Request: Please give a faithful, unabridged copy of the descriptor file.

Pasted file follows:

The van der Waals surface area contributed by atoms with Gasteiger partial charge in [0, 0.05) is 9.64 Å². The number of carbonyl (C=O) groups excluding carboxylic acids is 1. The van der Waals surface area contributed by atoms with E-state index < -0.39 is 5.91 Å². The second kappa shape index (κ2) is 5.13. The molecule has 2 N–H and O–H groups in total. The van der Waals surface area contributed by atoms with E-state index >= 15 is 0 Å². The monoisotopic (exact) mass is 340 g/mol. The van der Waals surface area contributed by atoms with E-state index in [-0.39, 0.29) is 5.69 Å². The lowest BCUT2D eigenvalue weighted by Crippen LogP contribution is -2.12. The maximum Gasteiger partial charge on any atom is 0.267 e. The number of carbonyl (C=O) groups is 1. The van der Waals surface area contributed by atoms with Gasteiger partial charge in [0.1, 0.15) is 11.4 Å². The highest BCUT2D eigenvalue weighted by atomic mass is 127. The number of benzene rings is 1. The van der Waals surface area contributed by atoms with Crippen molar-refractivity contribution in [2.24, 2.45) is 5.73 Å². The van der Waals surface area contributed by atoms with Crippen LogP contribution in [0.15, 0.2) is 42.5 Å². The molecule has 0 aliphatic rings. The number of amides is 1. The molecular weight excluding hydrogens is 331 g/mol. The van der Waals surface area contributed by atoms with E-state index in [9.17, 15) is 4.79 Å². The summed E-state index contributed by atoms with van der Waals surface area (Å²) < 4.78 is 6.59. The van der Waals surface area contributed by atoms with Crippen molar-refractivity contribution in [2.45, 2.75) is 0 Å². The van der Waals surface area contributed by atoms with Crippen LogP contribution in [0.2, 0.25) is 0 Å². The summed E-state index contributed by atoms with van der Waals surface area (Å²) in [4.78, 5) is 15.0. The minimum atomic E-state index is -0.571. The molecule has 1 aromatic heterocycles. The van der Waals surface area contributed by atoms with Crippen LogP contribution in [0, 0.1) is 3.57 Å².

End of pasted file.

The van der Waals surface area contributed by atoms with Gasteiger partial charge in [0, 0.05) is 9.64 Å². The number of carbonyl (C=O) groups excluding carboxylic acids is 1. The van der Waals surface area contributed by atoms with E-state index < -0.39 is 5.91 Å². The second kappa shape index (κ2) is 5.13. The molecule has 2 N–H and O–H groups in total. The van der Waals surface area contributed by atoms with E-state index >= 15 is 0 Å². The monoisotopic (exact) mass is 340 g/mol. The van der Waals surface area contributed by atoms with E-state index in [-0.39, 0.29) is 5.69 Å². The lowest BCUT2D eigenvalue weighted by Crippen LogP contribution is -2.12. The maximum Gasteiger partial charge on any atom is 0.267 e. The number of carbonyl (C=O) groups is 1. The van der Waals surface area contributed by atoms with Gasteiger partial charge in [0.1, 0.15) is 11.4 Å². The highest BCUT2D eigenvalue weighted by atomic mass is 127. The number of benzene rings is 1. The van der Waals surface area contributed by atoms with Crippen molar-refractivity contribution in [2.24, 2.45) is 5.73 Å². The van der Waals surface area contributed by atoms with Crippen LogP contribution in [0.15, 0.2) is 42.5 Å². The molecule has 0 aliphatic rings. The number of amides is 1. The molecular weight excluding hydrogens is 331 g/mol. The van der Waals surface area contributed by atoms with E-state index in [9.17, 15) is 4.79 Å². The summed E-state index contributed by atoms with van der Waals surface area (Å²) < 4.78 is 6.59. The van der Waals surface area contributed by atoms with Crippen molar-refractivity contribution in [2.45, 2.75) is 0 Å². The van der Waals surface area contributed by atoms with Crippen LogP contribution in [0.2, 0.25) is 0 Å². The summed E-state index contributed by atoms with van der Waals surface area (Å²) in [4.78, 5) is 15.0. The minimum atomic E-state index is -0.571. The molecule has 1 aromatic heterocycles. The van der Waals surface area contributed by atoms with Crippen LogP contribution in [0, 0.1) is 3.57 Å².